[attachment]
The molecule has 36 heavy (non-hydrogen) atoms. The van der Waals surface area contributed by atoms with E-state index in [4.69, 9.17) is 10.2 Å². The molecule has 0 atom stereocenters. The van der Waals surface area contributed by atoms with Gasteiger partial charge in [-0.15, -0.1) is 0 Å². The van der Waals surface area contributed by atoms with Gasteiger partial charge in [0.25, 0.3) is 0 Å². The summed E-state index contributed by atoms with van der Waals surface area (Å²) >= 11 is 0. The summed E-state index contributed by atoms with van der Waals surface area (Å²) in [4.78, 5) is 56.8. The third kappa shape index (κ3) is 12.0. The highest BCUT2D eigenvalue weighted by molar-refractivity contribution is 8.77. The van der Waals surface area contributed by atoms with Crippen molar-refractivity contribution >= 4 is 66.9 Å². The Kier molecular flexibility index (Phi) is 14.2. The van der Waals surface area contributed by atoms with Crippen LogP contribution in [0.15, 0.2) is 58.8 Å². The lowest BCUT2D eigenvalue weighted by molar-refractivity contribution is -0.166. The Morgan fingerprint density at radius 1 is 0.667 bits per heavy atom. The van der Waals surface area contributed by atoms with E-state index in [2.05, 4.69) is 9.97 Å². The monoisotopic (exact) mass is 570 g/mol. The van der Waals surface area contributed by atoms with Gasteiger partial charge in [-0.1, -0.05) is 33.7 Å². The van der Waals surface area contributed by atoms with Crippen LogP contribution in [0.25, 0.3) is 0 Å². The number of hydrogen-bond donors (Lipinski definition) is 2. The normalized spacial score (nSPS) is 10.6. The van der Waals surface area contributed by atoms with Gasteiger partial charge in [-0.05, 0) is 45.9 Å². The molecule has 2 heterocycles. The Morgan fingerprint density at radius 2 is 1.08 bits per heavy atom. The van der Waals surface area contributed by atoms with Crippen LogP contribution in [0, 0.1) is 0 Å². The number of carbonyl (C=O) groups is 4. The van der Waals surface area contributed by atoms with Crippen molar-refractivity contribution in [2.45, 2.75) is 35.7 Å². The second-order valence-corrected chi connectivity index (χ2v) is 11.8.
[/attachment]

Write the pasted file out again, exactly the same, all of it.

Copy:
The molecule has 36 heavy (non-hydrogen) atoms. The van der Waals surface area contributed by atoms with E-state index in [4.69, 9.17) is 10.2 Å². The molecule has 0 atom stereocenters. The van der Waals surface area contributed by atoms with Gasteiger partial charge in [-0.15, -0.1) is 0 Å². The van der Waals surface area contributed by atoms with Gasteiger partial charge in [0.25, 0.3) is 0 Å². The summed E-state index contributed by atoms with van der Waals surface area (Å²) >= 11 is 0. The summed E-state index contributed by atoms with van der Waals surface area (Å²) in [4.78, 5) is 56.8. The third kappa shape index (κ3) is 12.0. The highest BCUT2D eigenvalue weighted by molar-refractivity contribution is 8.77. The van der Waals surface area contributed by atoms with Crippen molar-refractivity contribution >= 4 is 66.9 Å². The Kier molecular flexibility index (Phi) is 14.2. The van der Waals surface area contributed by atoms with Crippen LogP contribution in [0.15, 0.2) is 58.8 Å². The lowest BCUT2D eigenvalue weighted by molar-refractivity contribution is -0.166. The Morgan fingerprint density at radius 1 is 0.667 bits per heavy atom. The van der Waals surface area contributed by atoms with E-state index in [2.05, 4.69) is 9.97 Å². The monoisotopic (exact) mass is 570 g/mol. The van der Waals surface area contributed by atoms with Gasteiger partial charge in [-0.1, -0.05) is 33.7 Å². The van der Waals surface area contributed by atoms with Crippen LogP contribution in [0.25, 0.3) is 0 Å². The number of hydrogen-bond donors (Lipinski definition) is 2. The normalized spacial score (nSPS) is 10.6. The van der Waals surface area contributed by atoms with Gasteiger partial charge in [-0.05, 0) is 45.9 Å². The molecule has 2 heterocycles. The Morgan fingerprint density at radius 2 is 1.08 bits per heavy atom. The van der Waals surface area contributed by atoms with Crippen LogP contribution in [0, 0.1) is 0 Å². The number of carbonyl (C=O) groups is 4. The van der Waals surface area contributed by atoms with Crippen molar-refractivity contribution in [2.45, 2.75) is 35.7 Å². The second-order valence-corrected chi connectivity index (χ2v) is 11.8.